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Palestinians Live What Israelis Fear

Aug 20 2014 @ 10:54am
by Freddie deBoer

Funeral of eight Palestinians from the al-Louh family in Gaza

The emails filling my box about Israel function as a remarkable document. They are a record of seemingly reasonable people who have completely lost track of basic moral reasoning. And that represents itself nowhere more consistently or powerfully than here: treating what could possibly happen to Israelis as more important than what already is happening to Palestinians. It’s such a profoundly bizarre way to think, that only this maddening issue could bring it about.

“Hamas denies Israel’s right to exist!”

Indeed– and Israel not only denies Palestine’s right to exist, it has achieved the denial of a Palestinian state in fact. What kind of broken moral calculus could cause someone to think that being told your existing state should not exist is the same as not having a state of your own?

“Israelis will become second class citizens!”

Arab Israelis already are second class citizens, and Palestinians in the territories no citizens at all. They are denied freedom of movement, freedom of the press, freedom of assembly. They are systematically discriminated against for jobs, especially in government. They lack adequate representation in government. Their leaders are kicked out of Knesset meetings for questioning the IDF. Racist, ultra-nationalist mobs marched through their streets, chanting “death to Arabs!” Their weddings to Jews are the subject of vicious protests. They live side-by-side with racist teenagers who unashamedly trumpet ethnic warfare. They must live in a society where men like Avigdor Lieberman, an explicit racist and literal fascist, serves in a position of power and prominence. Where Meir Kahane is memorialized by groups receiving state funds, where the JDL’s thugs march, where Lehava preaches against miscegenation. A society where the Deputy Speaker of the Knesset openly calls for ethnic cleansing. Palestinians live in a society where a tiny fraction of government funding is spent on their communities or their people. Where human rights organizations like B’Tselem are oppressed by the state. Where they have to endure Kafkaesque application processes to prevent their homes from being bulldozed, if they are given that opportunity at all. Where they live under fear of reactionary, fundamentalist Orthodox settlers who call for death to the Palestinian race.

“Israel is diplomatically isolated unfairly!”

Palestine is diplomatically isolated in a way Israel cannot imagine. The United States uses its veto power to unilaterally deny even the possibility of full membership status for Palestine in the United Nations. The US has used its foreign aid programs and incredible diplomatic leverage to marginalize Palestine and protect Israel. Israel enjoys the protection of the most diplomatically powerful country on earth; Palestine cannot even claw out formal recognition of its borders.

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“Friends” And Neighbors

Aug 20 2014 @ 10:34am
by Dish Staff

Extroverts

Olga Khazan highlights new Facebook-based research on users’ personalities:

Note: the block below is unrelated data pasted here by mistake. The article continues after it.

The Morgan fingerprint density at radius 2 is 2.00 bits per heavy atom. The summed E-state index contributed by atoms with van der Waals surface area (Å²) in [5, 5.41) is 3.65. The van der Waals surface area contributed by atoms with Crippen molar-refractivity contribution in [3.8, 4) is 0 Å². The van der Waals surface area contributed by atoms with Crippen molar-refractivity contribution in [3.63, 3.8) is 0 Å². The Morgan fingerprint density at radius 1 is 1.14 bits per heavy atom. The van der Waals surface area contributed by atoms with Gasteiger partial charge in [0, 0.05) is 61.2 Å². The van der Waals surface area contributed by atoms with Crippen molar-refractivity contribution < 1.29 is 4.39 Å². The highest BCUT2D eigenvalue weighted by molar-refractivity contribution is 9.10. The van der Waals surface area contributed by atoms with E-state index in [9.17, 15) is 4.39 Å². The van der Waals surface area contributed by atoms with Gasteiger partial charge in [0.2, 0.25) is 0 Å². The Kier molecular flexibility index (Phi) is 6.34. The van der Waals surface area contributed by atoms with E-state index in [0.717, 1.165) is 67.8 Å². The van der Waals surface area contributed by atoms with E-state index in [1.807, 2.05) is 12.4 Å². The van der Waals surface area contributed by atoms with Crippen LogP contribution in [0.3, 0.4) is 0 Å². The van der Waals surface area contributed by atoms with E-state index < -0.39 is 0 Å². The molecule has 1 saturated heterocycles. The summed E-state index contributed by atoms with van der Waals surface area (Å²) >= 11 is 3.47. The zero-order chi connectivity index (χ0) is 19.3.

For the studies, [computer scientist Andrew] Schwartz and his co-authors asked people to download a Facebook app called “My Personality.” The app asks users to take a personality test and indicate their age and gender, and then it tracks their Facebook updates. So far, 75,000 people have participated in the experiment. Then, through a process called differential language analysis, they isolate the words that are most strongly correlated with a certain gender, age, trait, or place. The resulting word clouds reveal which words are most distinguishing of, say, a woman. Or a neurotic person. In the six studies they’ve published so far, they’ve found that, for example, introverts make heavy use of emoticons and words related to anime, but extroverts say “party,” “baby,” and “ya.”

Above is the word cloud for extroverts. Facebook introverts may want to consider Nextdoor, a neighborhood-centric social network that promises more offline interaction. Ben Popper explains:

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Give ‘em Enough Rope

Aug 20 2014 @ 10:04am
by Freddie deBoer

There’s a movement afoot among writers whose work has appeared at Thought Catalog, the tween slambook of the grown-up internet. These writers are trying to have their work pulled from Thought Catalog not because the site is a disgrace but rather because ape-faced racist Gavin McInness wrote a piece justifying transphobia there.

Now, I have no problem with people trying to get their work removed from Thought Catalog. Lord knows, if there was anything on that website under my byline, I’d be working like to hell to get it pulled, transphobia or no. You don’t want to associate with McInness, I get that. But I think that we should all consider: this is the perfect example of why we shouldn’t censor and don’t need to. Go ahead and Google around or plop the link to his piece into Twitter. The large majority of the reactions he’s gotten have been some combination of anger or ridicule. His argument hasn’t gotten any traction. On the contrary: it’s gotten a lot of people talking about transphobia and how mainstream it can still be. His piece has been undone by the reaction to it. That’s the way it’s supposed to work. If we were to forbid him from expressing his opinions, we wouldn’t know how dopey he and they are.